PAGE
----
Don’t have the healthiest body image? It’s not surprising—and there are several reasons why. Below, we explore 2 different causes and how we can begin to overcome these negative perceptions.
When It Begins
Our perception of how we physically appear to others begins early in childhood. We continue to form perceptions of how attractive we are (or aren’t) as we graduate from childhood into adolescence. This self-appreciation or self-criticism continues to develop on through to adulthood. Feedback we get from peers, family, and the media all effect how we eventually see ourselves.
1) The Media
Perhaps one of the most pervasive reasons why healthy body image is distorted is because of the media. Tweens and teens are obsessed with social media, which flaunts perfectly composed selfies. Comments are quickly posted either praising or shaming the poser’s “attractiveness.” Girls compare themselves to others in bikinis, mini skirts, and prom dresses.
Actress Jennifer Aniston recently published an essay in the Huffington Post on this very issue. In her disgust with continual tabloid fabrications about her body, she decided to speak out. She explained that she’s, “…fed up with the sport-like scrutiny and body shaming that occurs daily under the guise of “journalism,” the “First Amendment” and “celebrity news.”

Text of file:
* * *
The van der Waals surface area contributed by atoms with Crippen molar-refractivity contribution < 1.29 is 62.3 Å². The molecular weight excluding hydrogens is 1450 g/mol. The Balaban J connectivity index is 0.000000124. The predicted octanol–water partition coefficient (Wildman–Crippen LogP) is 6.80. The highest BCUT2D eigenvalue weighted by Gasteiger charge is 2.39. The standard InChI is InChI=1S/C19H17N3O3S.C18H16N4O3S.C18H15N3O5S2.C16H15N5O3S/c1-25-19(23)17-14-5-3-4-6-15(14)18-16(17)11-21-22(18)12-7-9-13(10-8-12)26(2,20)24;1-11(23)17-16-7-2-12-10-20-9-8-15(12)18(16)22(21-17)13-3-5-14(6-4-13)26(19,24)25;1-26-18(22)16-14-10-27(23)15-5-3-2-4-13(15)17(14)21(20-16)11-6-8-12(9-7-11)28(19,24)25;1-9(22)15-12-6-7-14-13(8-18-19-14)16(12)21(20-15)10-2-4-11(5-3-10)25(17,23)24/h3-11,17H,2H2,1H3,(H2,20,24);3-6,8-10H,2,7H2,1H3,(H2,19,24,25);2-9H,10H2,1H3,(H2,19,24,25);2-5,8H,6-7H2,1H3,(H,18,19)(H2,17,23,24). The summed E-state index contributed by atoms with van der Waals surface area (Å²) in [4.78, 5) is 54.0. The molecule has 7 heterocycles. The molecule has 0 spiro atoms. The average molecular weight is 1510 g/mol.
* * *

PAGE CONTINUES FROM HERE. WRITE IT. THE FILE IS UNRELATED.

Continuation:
Little girls and young women see distorted photographs of otherwise realistic-looking females. The subjects are airbrushed to appear blemish-free, small-waisted, and have perfectly sized, symmetrical breasts. The message is sent early on that if they don’t look like that, they’re not attractive. As Anniston adds, “The objectification and scrutiny we put women through is absurd and disturbing.”
2) Your Family
A recent study out of Cornell University depicts interesting results about female body image. Over 500 women between the ages of 20 and 35 were involved in the research. They were asked to recall if their parents discussed their weight when they were growing up. They discovered that parents who commented on their daughters’ weight caused negative perceptions for the females later in life.
As it turns out, weight-related remarks are damaging in two ways. One is that the girls can grow up to have an unhealthy, high BMI. That category was 27 percent more likely to recall their parents talking about their weight. The other bad effect revealed was that even those women who now have a healthy BMI, still have a negative self-image. As parents, better to stay quiet and model by making healthy food choices. Make the focus about health rather than weight.
Sometimes what we see in the mirror isn’t satisfying. It shouldn’t be that way. It’s important as women, we learn to love ourselves inside and out. Acknowledging your feelings and exploring their origin can help you melt away the negative thinking patterns. Dancing, moving, and yoga can help you rediscover the beautiful you. Believe it and you’ll be it.
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